Business advice

It still isn’t the economy
September 30, 2008, 7:03 pm
Filed under: Business Advice | Tags: , , ,

Many average folks think when the economy goes bad, it’s ok to lay the problem at the feet of those in Washington.

The government didn’t cause this mess. We did. We, meaning consumers who bought into the no-money down mortgage scheme. And, that’s what it was, a scheme. All sound minded investors know that ‘homeowners’ have no incentive to keep their home or care for it if they haven’t invested any of their own money. Yet, millions eagerly agreed to sign on the bottom line. Consumers are not investment aware enough to know that the value on their home might go down instead of up. Everyone else involved with the deals were happy to pocket their commissions and didn’t bother to worry they might be close to being out of business a few years down the road.\

No one seemed to have a clue as to what the domino effect would be on not only our aggregate economy but the economy of other countries that were dumb enough to buy some of these mortgage back securities. Oh what mess we weave for ourselves when we only have our eye on the here and now.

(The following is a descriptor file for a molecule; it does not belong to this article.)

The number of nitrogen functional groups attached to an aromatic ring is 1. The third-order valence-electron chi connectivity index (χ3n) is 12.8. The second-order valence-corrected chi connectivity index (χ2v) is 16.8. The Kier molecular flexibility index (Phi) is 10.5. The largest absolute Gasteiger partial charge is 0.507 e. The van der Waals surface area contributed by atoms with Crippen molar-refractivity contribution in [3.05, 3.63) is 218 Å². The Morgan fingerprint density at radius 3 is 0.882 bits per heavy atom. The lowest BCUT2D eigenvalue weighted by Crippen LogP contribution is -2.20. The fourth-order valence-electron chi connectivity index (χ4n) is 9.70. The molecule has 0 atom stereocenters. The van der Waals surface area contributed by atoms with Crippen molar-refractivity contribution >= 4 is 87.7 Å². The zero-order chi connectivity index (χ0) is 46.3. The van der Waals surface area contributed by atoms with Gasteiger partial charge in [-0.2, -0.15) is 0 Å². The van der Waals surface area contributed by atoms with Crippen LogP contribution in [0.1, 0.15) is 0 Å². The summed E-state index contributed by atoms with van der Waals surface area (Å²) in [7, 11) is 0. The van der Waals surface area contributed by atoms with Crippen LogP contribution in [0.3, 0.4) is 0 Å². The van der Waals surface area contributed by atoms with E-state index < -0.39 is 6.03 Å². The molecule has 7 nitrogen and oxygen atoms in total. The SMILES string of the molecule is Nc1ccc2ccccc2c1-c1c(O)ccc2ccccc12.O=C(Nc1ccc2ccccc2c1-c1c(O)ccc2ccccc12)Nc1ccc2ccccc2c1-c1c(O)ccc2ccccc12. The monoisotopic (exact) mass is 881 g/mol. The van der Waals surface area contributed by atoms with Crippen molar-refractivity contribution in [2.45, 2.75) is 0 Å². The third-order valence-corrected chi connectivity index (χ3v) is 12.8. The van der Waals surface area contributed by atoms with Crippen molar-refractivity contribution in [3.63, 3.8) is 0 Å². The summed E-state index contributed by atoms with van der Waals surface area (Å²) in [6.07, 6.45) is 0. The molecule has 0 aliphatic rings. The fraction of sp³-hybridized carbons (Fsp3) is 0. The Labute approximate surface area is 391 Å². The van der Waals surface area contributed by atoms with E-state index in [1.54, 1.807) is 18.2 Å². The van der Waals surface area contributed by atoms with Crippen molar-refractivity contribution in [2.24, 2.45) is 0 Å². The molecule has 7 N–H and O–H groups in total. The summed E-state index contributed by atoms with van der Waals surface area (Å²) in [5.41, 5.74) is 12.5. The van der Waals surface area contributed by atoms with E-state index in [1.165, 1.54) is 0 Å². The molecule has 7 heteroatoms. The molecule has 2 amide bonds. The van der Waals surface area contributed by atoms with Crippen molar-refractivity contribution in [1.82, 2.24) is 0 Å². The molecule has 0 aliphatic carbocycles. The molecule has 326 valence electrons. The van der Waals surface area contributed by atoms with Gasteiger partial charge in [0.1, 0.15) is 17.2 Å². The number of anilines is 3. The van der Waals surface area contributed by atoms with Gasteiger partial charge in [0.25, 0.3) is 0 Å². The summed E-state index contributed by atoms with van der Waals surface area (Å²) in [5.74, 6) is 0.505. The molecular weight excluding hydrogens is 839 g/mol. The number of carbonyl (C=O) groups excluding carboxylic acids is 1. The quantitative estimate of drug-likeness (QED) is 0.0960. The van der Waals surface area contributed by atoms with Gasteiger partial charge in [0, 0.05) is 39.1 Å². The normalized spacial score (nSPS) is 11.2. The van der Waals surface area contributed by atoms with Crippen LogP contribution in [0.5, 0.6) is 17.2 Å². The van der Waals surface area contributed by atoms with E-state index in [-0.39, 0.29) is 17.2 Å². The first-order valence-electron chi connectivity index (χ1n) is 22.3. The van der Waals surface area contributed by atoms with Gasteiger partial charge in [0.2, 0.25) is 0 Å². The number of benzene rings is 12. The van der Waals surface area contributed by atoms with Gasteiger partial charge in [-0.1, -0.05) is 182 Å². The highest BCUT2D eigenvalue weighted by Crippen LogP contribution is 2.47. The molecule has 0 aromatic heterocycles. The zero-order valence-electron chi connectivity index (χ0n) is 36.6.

Mortgages and credit in general are going to be difficult to get for a long time to come. Creditors are going to be more choosey about who they agree to back in mortgages, business loans and credit cards. They are finally waking up to the fact that a great number of the customers they funded are probably never going to pay them back.

The future has to be different for consumers and lenders. Consumers have to cut way back on their credit spending from here on out or they will find themselves on the street and/or in bankruptcy court. We are such a credit-oriented society that this is not going to be an easy task. Bad habits are hard to break.

Ironically, the ones that are going to be hurt the most by what’s coming are those with 9 to 5 jobs. Employees tend to think that their paychecks will continue as long they want them. This gives rise to the notion that it is ok to charge everything under the sun.

On top of that, home equity loans have been used in the past few years for frivolous purchases. So not only are they messed up in the short run, but the long run picture is also a mess. Homeownership was supposed to be a way for the ordinary/middle class to save as well as invest. The only urge for ordinary consumers these days is how I can get my hands on cash or a new credit line so I can continue to spend.